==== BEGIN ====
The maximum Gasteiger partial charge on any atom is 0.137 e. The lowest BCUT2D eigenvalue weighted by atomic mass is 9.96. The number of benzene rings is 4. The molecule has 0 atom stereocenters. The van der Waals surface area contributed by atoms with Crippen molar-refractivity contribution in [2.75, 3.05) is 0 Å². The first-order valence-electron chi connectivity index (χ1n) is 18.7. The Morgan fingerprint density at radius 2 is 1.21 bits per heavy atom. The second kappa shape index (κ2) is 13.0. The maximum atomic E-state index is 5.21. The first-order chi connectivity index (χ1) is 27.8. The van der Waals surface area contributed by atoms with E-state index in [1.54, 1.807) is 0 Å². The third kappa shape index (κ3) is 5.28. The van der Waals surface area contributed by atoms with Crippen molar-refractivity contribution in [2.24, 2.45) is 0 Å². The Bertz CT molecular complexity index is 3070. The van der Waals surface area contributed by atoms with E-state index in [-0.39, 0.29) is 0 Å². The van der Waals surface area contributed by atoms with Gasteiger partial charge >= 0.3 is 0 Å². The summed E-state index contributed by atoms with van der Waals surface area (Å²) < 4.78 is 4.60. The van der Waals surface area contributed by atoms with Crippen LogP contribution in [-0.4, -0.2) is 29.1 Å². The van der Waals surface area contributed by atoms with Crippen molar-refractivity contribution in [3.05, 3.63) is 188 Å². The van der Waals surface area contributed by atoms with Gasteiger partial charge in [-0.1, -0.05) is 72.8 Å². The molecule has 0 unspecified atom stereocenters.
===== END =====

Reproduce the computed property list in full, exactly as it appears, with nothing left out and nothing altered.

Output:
The maximum Gasteiger partial charge on any atom is 0.137 e. The lowest BCUT2D eigenvalue weighted by atomic mass is 9.96. The number of benzene rings is 4. The molecule has 0 atom stereocenters. The van der Waals surface area contributed by atoms with Crippen molar-refractivity contribution in [2.75, 3.05) is 0 Å². The first-order valence-electron chi connectivity index (χ1n) is 18.7. The Morgan fingerprint density at radius 2 is 1.21 bits per heavy atom. The second kappa shape index (κ2) is 13.0. The maximum atomic E-state index is 5.21. The first-order chi connectivity index (χ1) is 27.8. The van der Waals surface area contributed by atoms with E-state index in [1.54, 1.807) is 0 Å². The third kappa shape index (κ3) is 5.28. The van der Waals surface area contributed by atoms with Crippen molar-refractivity contribution in [2.24, 2.45) is 0 Å². The Bertz CT molecular complexity index is 3070. The van der Waals surface area contributed by atoms with E-state index in [-0.39, 0.29) is 0 Å². The van der Waals surface area contributed by atoms with Gasteiger partial charge >= 0.3 is 0 Å². The summed E-state index contributed by atoms with van der Waals surface area (Å²) < 4.78 is 4.60. The van der Waals surface area contributed by atoms with Crippen LogP contribution in [-0.4, -0.2) is 29.1 Å². The van der Waals surface area contributed by atoms with Crippen molar-refractivity contribution in [3.05, 3.63) is 188 Å². The van der Waals surface area contributed by atoms with Gasteiger partial charge in [-0.1, -0.05) is 72.8 Å². The molecule has 0 unspecified atom stereocenters.